Donate Some CPU Cycles to Help Scientists Solve the World’s Biggest Problems

Donate Some CPU Cycles to Help Scientists Solve the World’s Biggest Problems

What if you could help cure cancer while listening to music, watching a video, or checking your emails? What if you could accelerate research with no investment of time or money? It’s actually possible. Simply donate your device’s spare computing power to help scientists solve the world’s biggest problems in health and sustainability.

How Distributed Computing Enables Volunteers to Support Research?

To address our biggest problems, researchers rely on complex calculations that require more computing power than any modern computer can provide. Even beyond the most powerful supercomputers such as the Sunway TaihuLight (China), the Cray Titan (US), or the IBM Sequoia (US). The solution? Distribute computations over many computers connected through the Internet. Each volunteer’s device will download a fraction of data from scientists servers, perform computations locally, and send results back so scientists can analyze them. ​The more volunteers are involved, the more computational power is available to speed up analyzing the huge amounts of data, or perform the zillions of calculations of complex scientific problems.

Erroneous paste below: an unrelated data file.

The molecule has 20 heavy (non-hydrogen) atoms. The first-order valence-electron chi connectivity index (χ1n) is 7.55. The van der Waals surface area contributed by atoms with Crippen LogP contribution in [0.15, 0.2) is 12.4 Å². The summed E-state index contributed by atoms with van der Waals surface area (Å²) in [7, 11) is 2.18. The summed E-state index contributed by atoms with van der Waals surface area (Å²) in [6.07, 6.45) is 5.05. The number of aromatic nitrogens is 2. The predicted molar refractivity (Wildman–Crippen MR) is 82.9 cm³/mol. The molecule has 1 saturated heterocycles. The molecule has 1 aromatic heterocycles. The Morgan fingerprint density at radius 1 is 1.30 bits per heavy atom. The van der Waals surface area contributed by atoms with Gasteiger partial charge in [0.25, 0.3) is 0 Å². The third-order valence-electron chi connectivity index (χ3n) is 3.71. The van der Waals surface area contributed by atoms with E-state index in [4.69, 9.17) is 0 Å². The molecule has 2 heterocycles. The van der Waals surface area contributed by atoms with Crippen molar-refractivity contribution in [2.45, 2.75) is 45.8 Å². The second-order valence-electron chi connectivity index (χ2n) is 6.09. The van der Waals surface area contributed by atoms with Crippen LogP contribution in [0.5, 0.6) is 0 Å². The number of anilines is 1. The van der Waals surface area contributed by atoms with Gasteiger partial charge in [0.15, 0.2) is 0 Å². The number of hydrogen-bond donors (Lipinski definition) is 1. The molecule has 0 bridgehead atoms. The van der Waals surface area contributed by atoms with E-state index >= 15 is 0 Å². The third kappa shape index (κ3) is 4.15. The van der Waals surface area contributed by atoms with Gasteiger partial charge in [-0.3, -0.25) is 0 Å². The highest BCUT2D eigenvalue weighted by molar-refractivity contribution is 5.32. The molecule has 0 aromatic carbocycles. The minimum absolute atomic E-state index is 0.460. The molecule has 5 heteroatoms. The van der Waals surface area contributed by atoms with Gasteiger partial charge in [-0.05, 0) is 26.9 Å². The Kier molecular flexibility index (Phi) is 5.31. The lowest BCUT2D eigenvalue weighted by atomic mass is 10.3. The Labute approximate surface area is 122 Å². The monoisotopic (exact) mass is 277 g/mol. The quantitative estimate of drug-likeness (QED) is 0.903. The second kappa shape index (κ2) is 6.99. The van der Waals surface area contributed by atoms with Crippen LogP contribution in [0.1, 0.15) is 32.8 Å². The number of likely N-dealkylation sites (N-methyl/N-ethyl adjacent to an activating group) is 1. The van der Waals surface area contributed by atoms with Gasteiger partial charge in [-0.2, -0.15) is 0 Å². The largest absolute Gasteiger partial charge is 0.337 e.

The idea of crowd-sourcing research computations through distributed computing is very compelling. That’s why it has gained massive adoption, as proved by the long list of projects that rely on this approach to solve problems which are otherwise difficult or infeasible. The list provides different info for each project such as the launch date, the home organization, or the number of active devices provided by volunteers. It also shows that many projects rely on BOINC. This is the topic addressed by the following section.

The Berkeley Open Infrastructure for Network Computing (BOINC)

While actual calculations are specific to a given problem, the whole idea of distributing computations over a set of networked computers is generic. This observation has been made by people from Berkeley that decided to help by developing a generic platform for distributed computing. That’s how the free software (LGP License) BOINC was born. BOINC stands for “Berkeley Open Infrastructure for Network Computing”. It takes care of sending data to process, as well as the computations to perform to volunteers’ devices and collecting back results.

An interesting feature of BOINC is that it won’t slow you down. Indeed, it monitors your device’s performance, and stays out of the way if your work requires all the computational capabilities of your equipment. Besides, BOINC computes only when your device is plugged in and charged, so it won’t run down your battery. On smartphones and tablets, it transfers data only over WiFi, so it won’t use up your cell phone plan’s data limit.

Since BOINC can be used with different data sets and any computations, it supports any kind of project, in any research area. It is up to you to decide which project you want to support. The BOINC wiki highlights the following aspects of the project/volunteer relationship that worth noting: